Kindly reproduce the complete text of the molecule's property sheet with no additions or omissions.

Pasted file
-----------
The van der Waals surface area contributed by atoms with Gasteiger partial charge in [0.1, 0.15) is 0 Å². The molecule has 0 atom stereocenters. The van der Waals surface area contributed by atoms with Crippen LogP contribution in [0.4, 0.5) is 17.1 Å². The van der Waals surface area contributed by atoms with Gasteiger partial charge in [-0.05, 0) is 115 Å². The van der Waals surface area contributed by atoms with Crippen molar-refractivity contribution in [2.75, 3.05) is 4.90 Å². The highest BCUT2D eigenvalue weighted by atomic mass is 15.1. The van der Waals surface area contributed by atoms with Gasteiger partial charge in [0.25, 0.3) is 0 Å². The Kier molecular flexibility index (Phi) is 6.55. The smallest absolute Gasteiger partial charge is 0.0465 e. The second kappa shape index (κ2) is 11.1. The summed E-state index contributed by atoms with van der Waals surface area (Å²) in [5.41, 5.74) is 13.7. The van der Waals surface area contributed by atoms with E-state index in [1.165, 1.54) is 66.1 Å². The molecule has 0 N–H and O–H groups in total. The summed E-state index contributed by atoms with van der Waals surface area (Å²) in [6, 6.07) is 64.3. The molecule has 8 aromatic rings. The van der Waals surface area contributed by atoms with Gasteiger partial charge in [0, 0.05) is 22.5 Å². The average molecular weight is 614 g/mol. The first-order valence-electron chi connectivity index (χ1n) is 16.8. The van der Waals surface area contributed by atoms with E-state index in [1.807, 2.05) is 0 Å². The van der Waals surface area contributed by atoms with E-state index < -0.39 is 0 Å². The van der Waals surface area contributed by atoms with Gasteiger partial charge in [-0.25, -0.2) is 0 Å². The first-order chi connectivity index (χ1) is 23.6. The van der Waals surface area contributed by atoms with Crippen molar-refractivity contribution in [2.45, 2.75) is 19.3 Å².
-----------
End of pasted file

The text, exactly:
The van der Waals surface area contributed by atoms with Gasteiger partial charge in [0.1, 0.15) is 0 Å². The molecule has 0 atom stereocenters. The van der Waals surface area contributed by atoms with Crippen LogP contribution in [0.4, 0.5) is 17.1 Å². The van der Waals surface area contributed by atoms with Gasteiger partial charge in [-0.05, 0) is 115 Å². The van der Waals surface area contributed by atoms with Crippen molar-refractivity contribution in [2.75, 3.05) is 4.90 Å². The highest BCUT2D eigenvalue weighted by atomic mass is 15.1. The van der Waals surface area contributed by atoms with Gasteiger partial charge in [0.25, 0.3) is 0 Å². The Kier molecular flexibility index (Phi) is 6.55. The smallest absolute Gasteiger partial charge is 0.0465 e. The second kappa shape index (κ2) is 11.1. The summed E-state index contributed by atoms with van der Waals surface area (Å²) in [5.41, 5.74) is 13.7. The van der Waals surface area contributed by atoms with E-state index in [1.165, 1.54) is 66.1 Å². The molecule has 0 N–H and O–H groups in total. The summed E-state index contributed by atoms with van der Waals surface area (Å²) in [6, 6.07) is 64.3. The molecule has 8 aromatic rings. The van der Waals surface area contributed by atoms with Gasteiger partial charge in [0, 0.05) is 22.5 Å². The average molecular weight is 614 g/mol. The first-order valence-electron chi connectivity index (χ1n) is 16.8. The van der Waals surface area contributed by atoms with E-state index in [1.807, 2.05) is 0 Å². The van der Waals surface area contributed by atoms with E-state index < -0.39 is 0 Å². The van der Waals surface area contributed by atoms with Gasteiger partial charge in [-0.25, -0.2) is 0 Å². The first-order chi connectivity index (χ1) is 23.6. The van der Waals surface area contributed by atoms with Crippen molar-refractivity contribution in [2.45, 2.75) is 19.3 Å².